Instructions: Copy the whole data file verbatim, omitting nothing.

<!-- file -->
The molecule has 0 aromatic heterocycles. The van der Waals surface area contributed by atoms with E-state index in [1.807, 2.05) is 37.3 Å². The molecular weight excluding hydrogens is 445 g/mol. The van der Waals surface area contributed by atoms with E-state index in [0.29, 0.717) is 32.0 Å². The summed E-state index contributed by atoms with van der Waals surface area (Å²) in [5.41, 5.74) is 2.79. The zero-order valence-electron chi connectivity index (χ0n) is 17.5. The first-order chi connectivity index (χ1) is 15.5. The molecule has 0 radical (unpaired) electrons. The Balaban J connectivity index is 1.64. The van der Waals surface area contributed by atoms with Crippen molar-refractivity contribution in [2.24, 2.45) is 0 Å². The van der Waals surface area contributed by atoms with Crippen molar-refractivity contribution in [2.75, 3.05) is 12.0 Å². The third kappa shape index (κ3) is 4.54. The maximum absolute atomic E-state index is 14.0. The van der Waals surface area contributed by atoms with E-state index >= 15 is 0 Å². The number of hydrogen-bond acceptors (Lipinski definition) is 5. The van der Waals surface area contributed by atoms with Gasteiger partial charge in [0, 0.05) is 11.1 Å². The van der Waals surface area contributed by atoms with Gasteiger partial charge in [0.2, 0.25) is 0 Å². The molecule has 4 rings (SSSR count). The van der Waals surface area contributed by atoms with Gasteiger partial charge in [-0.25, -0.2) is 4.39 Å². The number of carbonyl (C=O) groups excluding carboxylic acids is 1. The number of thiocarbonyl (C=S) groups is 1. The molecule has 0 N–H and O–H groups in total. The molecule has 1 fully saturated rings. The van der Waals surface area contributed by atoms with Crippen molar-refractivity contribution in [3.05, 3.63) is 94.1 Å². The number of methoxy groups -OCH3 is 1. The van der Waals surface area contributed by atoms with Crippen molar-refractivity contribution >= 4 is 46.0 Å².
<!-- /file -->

The molecule has 0 aromatic heterocycles. The van der Waals surface area contributed by atoms with E-state index in [1.807, 2.05) is 37.3 Å². The molecular weight excluding hydrogens is 445 g/mol. The van der Waals surface area contributed by atoms with E-state index in [0.29, 0.717) is 32.0 Å². The summed E-state index contributed by atoms with van der Waals surface area (Å²) in [5.41, 5.74) is 2.79. The zero-order valence-electron chi connectivity index (χ0n) is 17.5. The first-order chi connectivity index (χ1) is 15.5. The molecule has 0 radical (unpaired) electrons. The Balaban J connectivity index is 1.64. The van der Waals surface area contributed by atoms with Crippen molar-refractivity contribution in [2.24, 2.45) is 0 Å². The van der Waals surface area contributed by atoms with Crippen molar-refractivity contribution in [2.75, 3.05) is 12.0 Å². The third kappa shape index (κ3) is 4.54. The maximum absolute atomic E-state index is 14.0. The van der Waals surface area contributed by atoms with E-state index >= 15 is 0 Å². The number of hydrogen-bond acceptors (Lipinski definition) is 5. The van der Waals surface area contributed by atoms with Gasteiger partial charge in [0, 0.05) is 11.1 Å². The van der Waals surface area contributed by atoms with Gasteiger partial charge in [0.2, 0.25) is 0 Å². The molecule has 4 rings (SSSR count). The van der Waals surface area contributed by atoms with Gasteiger partial charge in [-0.25, -0.2) is 4.39 Å². The number of carbonyl (C=O) groups excluding carboxylic acids is 1. The number of thiocarbonyl (C=S) groups is 1. The molecule has 0 N–H and O–H groups in total. The molecule has 1 fully saturated rings. The van der Waals surface area contributed by atoms with Crippen molar-refractivity contribution in [3.05, 3.63) is 94.1 Å². The number of methoxy groups -OCH3 is 1. The van der Waals surface area contributed by atoms with Crippen molar-refractivity contribution >= 4 is 46.0 Å².